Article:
Your practice write-up percentage is your net write-ups divided by the time and cost entered in the month. A write-up is represented as a positive number, whereas a write-off is represented as a negative number. We want to keep an eye on a write-up percentage as it provides an indication of how efficient we are at completing work relative to our prescribed billable rates. If your write-off percentage is increasing over time, this indicates that there are inefficiencies in the practice that need to be addressed. Implementing weekly stand-up meetings is the best way to reduce write-offs as they are identified and resolved sooner rather than later.
The WIP Performance report is the helicopter view of our practice as we can see an entire year's transactions in one report. The WIP Comparison report on the other hand is the MRI scan. It allows us to dive deep into a period and review individual WIP balances by comparing them against others in their groups.
The WIP Comparison report should also be run as part of our monthly reporting, as well as our weekly reporting.
Once you have reviewed your WIP for the practice, you want to review your overall practice performance. This looks at your productivity, write-offs and average hourly rate at a practice level. This is our macro view before we start drilling down to the micro. It is the micro where we make decisions on actions that need to be taken, but starting with macro allows us to first see the big picture.
Our service profitability allows us to see which services our staff are performing well on, and those where they are not. We are looking for high write-offs at a service level, as this indicates there is a training gap that we need to address. For example, we might be averaging a 25% write-off on cash‑flow forecasts, which would indicate our staff need additional training on the forecasting software we use.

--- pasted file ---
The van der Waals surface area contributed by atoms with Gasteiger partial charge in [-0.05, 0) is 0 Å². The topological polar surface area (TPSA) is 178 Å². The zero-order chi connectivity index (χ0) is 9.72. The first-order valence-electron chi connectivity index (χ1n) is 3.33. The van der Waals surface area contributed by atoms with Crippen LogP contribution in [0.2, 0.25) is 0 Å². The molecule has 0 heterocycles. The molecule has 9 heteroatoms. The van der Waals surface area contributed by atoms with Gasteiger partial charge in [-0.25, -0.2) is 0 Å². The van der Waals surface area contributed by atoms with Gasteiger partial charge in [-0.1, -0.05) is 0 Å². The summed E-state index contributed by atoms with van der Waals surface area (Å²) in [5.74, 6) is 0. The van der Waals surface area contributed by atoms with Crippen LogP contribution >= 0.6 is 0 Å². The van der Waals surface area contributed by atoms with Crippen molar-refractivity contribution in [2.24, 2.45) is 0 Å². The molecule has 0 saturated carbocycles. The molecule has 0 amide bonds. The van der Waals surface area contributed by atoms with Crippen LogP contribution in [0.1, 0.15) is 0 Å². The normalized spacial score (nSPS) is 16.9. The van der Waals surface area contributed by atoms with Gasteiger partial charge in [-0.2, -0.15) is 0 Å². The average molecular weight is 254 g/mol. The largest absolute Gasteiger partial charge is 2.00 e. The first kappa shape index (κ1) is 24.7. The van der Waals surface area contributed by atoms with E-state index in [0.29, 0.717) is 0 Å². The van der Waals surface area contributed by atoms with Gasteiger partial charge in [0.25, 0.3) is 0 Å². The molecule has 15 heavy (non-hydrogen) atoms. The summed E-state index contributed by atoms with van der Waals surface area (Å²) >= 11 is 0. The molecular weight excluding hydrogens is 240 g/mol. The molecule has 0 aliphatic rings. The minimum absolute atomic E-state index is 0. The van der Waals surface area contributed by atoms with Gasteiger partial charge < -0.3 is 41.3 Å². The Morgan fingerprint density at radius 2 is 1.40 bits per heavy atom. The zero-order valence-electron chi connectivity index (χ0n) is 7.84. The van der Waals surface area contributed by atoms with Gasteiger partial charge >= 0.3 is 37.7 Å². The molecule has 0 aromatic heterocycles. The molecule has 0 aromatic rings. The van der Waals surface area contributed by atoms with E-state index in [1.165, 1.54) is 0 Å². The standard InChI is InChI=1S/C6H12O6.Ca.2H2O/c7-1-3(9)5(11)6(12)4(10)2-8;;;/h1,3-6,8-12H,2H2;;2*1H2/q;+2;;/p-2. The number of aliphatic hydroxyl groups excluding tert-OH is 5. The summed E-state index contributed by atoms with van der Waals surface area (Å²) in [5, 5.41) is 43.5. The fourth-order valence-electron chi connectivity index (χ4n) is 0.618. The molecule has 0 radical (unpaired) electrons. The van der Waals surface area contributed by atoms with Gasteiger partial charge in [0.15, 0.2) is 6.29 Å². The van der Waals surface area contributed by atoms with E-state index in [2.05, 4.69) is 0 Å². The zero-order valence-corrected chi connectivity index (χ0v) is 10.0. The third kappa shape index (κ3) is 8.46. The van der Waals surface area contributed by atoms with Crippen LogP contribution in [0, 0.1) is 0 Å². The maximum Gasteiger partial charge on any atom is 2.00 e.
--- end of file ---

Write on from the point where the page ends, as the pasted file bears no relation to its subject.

Reviewing our service profitability gives us a different lens to view performance. Rather than looking at which staff are performing well, or which clients are profitable, we are able to see which services our practice is good at delivering. This information allows us to focus on the areas we are good at, and support our team in the areas where we are struggling.
Team Performance is the next report to view after we have looked at our service profitability. This report shows us how our teams, and the staff within those teams, have performed for the previous month. Our practice performance is mostly driven by how productive and efficient our team is, so we want to keep an eye on this to ensure our teams are hitting their performance goals. If they succeed, we succeed.
When reviewing team performance we are looking for patterns and outliners in the data. If we see a pattern, it indicates the staff member is the cause of the pattern. If we spot an outlier, it indicates a job or other situation has caused the outlier. For example, if we have a staff member who consistently writes off $1,000–$2,000 each month, this is the pattern of the staff member. To improve this, we need to work with the staff member to help them become more efficient. If we see a $12,000 write-off for a month, we may find that there was a particular job that caused the write‑off. We therefore need to review that client's fee for next year.